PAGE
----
My Coastal Garden

My tiny coastal garden is a quiet haven in a bustling seaside town. It’s packed with subtropical plants and dominated by foliage of all shapes, sizes and textures. Exuberant flowers introduce drama and colour through the spring and summer. Sheltered on four sides, it’s a perfect place for entertaining guests and our many feathered friends. We use the outdoor kitchen all through the year, even in the winter. Our garden is what greets visitors to The Watch House and provides the picture we see daily beyond our windows. It’s calming, invigorating and uplifting all at the same time. Without our garden there would be no green between us and the English Channel and that’s why we love it.

The Watch House, Original LayoutLocation:Broadstairs, Kent, on the east coast of England.

Aspect: East facing. Completely protected from the west. Exposed to southerly winds. Surrounded by high walls and fences creating a sheltered microclimate.

Soil: Imported topsoil (alkaline) over solid chalk. The main terrace sits directly over vaulted cellars or “undercrofts”, hence the profligate use of pots and troughs.

Weather: USDA Zone 9a. Relatively dry and warm for the UK. 2011 max temperature 32°C, min temperature -1.4°C. Frosts and snow are rare, but do occur. Subject to strong, cold easterly winds in the winter.

Plants: Follow this link for a full list of everything we grow.

The Watch House Garden in August 2014, 6 Years after creation
The Watch House Garden in August 2014, six years after creation

Like my grandmother, who lived in Cornwall, something about gardening on the coast has always appealed to me. Perhaps it’s partly the challenge of battling the elements, but a stronger attraction has to be the opportunity to grow plants which might struggle further north or inland. Broadstairs exists in a microclimate, enjoying higher than average levels of sunshine, very few frosts and low rainfall. This suits many plants from New Zealand, South Africa, California, Tasmania and the Canary Islands.

Has anyone found a front door? I seem to have lost mine....
Has anyone found a front door? I seem to have lost mine….

Tender evergreens such as Agapanthus africanus and Melianthus major flourish, as do evergreen trees such as Lyonothamnus and Phillyrea. In exposed sites the wind can burn tender leaves and stunt growth. We are fortunate that our garden is protected on all sides, but when it blows, it really blows. The sea air has a balancing effect, keeping us slightly cooler than inland during the summer and reducing the likelihood of frost and snow in the winter.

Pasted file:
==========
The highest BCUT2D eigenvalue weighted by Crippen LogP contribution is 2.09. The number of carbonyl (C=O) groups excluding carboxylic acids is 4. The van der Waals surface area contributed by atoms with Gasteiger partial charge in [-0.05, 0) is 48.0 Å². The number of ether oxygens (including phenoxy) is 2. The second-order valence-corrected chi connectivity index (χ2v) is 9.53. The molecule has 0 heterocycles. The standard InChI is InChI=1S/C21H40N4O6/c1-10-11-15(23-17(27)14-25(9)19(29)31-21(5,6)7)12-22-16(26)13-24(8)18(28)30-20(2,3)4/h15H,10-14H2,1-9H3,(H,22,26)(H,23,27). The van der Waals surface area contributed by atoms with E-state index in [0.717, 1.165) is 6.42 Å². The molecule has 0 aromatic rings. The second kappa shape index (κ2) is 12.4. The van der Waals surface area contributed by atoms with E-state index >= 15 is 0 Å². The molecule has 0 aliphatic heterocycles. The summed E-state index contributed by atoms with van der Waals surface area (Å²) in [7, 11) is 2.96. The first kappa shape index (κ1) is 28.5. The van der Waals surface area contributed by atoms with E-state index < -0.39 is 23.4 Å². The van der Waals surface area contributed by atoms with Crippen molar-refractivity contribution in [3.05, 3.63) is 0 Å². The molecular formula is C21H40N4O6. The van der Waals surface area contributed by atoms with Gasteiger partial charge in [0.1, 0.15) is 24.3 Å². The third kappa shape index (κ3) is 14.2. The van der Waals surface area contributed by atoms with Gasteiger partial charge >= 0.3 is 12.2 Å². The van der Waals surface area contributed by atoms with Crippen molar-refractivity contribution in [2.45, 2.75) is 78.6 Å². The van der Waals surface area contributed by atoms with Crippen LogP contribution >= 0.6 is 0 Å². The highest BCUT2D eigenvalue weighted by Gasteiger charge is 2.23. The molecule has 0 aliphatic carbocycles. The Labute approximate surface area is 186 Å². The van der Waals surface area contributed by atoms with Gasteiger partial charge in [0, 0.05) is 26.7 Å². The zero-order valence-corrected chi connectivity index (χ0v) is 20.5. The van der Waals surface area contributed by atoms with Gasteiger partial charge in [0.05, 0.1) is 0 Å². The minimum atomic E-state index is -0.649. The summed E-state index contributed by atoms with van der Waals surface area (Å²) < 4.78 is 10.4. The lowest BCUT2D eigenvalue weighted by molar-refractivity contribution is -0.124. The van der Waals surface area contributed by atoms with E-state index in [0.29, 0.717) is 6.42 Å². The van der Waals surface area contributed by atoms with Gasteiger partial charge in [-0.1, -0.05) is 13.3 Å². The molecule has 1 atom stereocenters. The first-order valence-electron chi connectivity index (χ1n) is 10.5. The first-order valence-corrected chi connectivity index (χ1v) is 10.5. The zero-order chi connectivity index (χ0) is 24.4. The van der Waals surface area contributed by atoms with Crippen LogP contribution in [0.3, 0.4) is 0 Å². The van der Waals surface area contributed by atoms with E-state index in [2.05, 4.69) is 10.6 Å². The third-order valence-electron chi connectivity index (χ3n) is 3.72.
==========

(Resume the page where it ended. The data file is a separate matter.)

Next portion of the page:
Our outdoor kitchen was much commented on.
The outdoor kitchen is at the heart of our garden

Rightly or wrongly, my style is ‘more is more’. I like to pack the plants in and allow them to run riot. Nothing offends me more than plants which have evidently been controlled (I make an exception for topiary, in the right circumstances), preferring to rejoice in their natural habit.

The Watch House Garden in late July 2016
The Watch House Garden in late July 2016

Of course there has to be some intervention, otherwise we really would disappear beneath a slick of green custard, but I try to let things be as much as possible. By August there’s barely sufficient room for me and Him Indoors (pictured second from right), let alone our National Garden Scheme visitors who love to get lost in the foliage.

The garden was thronged with visitors on both days
The garden attracted 220 visitors when we first opened for the NGS in 2014

In early June 2015 we acquired a neighbouring property known as Polegate Cottage. We are drawing up plans to incorporate it with our existing home, giving us a library, more bedrooms and a conservatory. With the cottage comes a small yard measuring 20ft x 20ft, complete with derelict greenhouse and concrete paving. Although tiny, the wonderful thing is that this garden faces south west, enjoying sun from 11am until the end of the day. My plan is to create a garden that’s in complete contrast to the original – dry, open and aromatic – filled with Mediterranean and Antipodean treasures. Raised beds will be created to ensure sharp drainage, and the conservatory will be used to shelter plants less tolerant of cold and wet through the winter. The garden will be the last thing to be tackled, so as a temporary measure I have planted up some pots with sun loving succulents, annuals and tender perennials to make the threshold look a little more welcoming. If they are looking good enough in August we will use the new space to serve teas.

Polegate Cottage, pots, June 2015
Pots planted for summer colour outside our new front door

Read more about how the garden was made by following this link